Poet, too

225px-Bertolt-BrechtI think of Bertolt Brecht as a playwright, mostly his collaboration with Kurt Weill and the often performed Threepenny Opera. But he was also a poet, and this poem of his made me laugh as well as think:

The Buddha’s Parable of the Burning House

Gautama the Buddha taught
The doctrine of greed’s wheel to which we are bound, and advised
That we should shed all craving and thus
Undesiring enter the nothingness that he called Nirvana.
Then one day his pupils asked him:
What is it like, this nothingness, Master? Every one of us would
Shed all craving as you advise, but tell us
Whether this nothingness which the we shall enter
Is perhaps like being one with all creation
When you lie in water, your body weightless, at noon,
Unthinking almost, lazily lie in water, or drowse,
Hardly knowing now that you straighten the blanket,
Going down fast–whether this nothingness, then,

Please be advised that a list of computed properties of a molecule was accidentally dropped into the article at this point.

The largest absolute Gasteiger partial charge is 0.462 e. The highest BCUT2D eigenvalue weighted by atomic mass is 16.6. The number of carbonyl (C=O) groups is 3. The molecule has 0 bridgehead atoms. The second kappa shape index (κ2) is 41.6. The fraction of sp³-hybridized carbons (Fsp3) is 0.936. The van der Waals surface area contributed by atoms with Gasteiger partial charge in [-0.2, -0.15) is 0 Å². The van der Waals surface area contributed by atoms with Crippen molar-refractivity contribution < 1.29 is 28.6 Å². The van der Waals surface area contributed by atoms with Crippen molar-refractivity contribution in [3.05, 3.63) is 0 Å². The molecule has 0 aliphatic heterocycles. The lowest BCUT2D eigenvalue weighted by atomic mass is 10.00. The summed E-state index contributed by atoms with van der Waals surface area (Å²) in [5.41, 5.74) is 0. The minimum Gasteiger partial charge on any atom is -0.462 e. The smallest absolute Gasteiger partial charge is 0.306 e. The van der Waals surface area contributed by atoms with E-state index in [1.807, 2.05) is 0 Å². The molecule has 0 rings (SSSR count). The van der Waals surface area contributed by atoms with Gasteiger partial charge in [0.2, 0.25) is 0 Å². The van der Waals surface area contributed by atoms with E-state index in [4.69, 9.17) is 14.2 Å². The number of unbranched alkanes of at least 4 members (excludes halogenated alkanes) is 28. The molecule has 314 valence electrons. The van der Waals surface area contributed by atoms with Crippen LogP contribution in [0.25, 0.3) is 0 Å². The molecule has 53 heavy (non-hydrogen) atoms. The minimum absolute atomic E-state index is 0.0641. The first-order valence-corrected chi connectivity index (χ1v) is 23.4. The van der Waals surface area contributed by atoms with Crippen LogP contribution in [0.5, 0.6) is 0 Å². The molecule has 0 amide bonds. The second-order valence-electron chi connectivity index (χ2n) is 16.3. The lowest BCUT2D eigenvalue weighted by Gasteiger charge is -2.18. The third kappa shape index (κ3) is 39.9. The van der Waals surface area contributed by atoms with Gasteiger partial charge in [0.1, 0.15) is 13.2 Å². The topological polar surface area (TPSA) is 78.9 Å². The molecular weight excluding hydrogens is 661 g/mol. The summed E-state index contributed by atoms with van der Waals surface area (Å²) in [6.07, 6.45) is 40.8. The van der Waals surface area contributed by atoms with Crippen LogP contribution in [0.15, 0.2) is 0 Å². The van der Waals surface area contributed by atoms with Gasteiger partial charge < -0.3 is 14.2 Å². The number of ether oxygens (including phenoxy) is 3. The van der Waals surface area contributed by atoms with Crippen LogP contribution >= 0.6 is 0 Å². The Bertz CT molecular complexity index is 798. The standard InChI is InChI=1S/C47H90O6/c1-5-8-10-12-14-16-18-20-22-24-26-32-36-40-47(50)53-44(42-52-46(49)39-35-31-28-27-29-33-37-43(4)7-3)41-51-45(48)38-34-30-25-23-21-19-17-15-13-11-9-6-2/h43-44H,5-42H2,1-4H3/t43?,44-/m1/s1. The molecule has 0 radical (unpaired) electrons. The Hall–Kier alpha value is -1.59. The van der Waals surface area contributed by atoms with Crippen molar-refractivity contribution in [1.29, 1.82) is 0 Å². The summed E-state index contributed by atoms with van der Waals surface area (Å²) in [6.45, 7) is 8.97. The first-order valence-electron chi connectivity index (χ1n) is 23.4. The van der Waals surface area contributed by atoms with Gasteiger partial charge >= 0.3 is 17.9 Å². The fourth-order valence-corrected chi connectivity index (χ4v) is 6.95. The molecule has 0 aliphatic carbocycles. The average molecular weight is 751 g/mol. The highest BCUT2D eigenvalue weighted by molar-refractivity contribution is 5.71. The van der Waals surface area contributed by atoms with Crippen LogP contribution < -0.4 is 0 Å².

Is a happy one of this kind, a pleasant nothingness, or
Whether this nothingness of yours is mere nothing, cold, senseless and void.
Long the Buddha was silent, then said nonchalantly:
There is no answer to your question.
But in the evening, when they had gone,
The Buddha still sat under the bread-fruit tree, and to the others,
Those who had not asked, addressed this parable:
Lately I saw a house. It was burning. The flame
Licked at its roof. I went up close and observed
That there were people still inside. I opened the door and called
Out to them that the roof was ablaze, so exhorting them
To leave at once. But those people
Seemed in no hurry. One of them,
When the heat was already scorching his eyebrows,
Asked me what it was like outside, whether it wasn’t raining,
Whether the wind wasn’t blowing perhaps, whether there was
Another house for them, and more of this kind. Without answering
I went out again. These people here, I thought,
Need to burn to death before they stop asking questions.

Bertoldt Brecht

I’m sorry that this came to me without mention of who translated it. Actually there are a few more lines, which weren’t included in the version I received, and I like it better this way. If you want, you can find it on the web and make your own judgement.

2 thoughts on “Poet, too

Leave a Reply to Meryl Cancel reply

Your email address will not be published. Required fields are marked *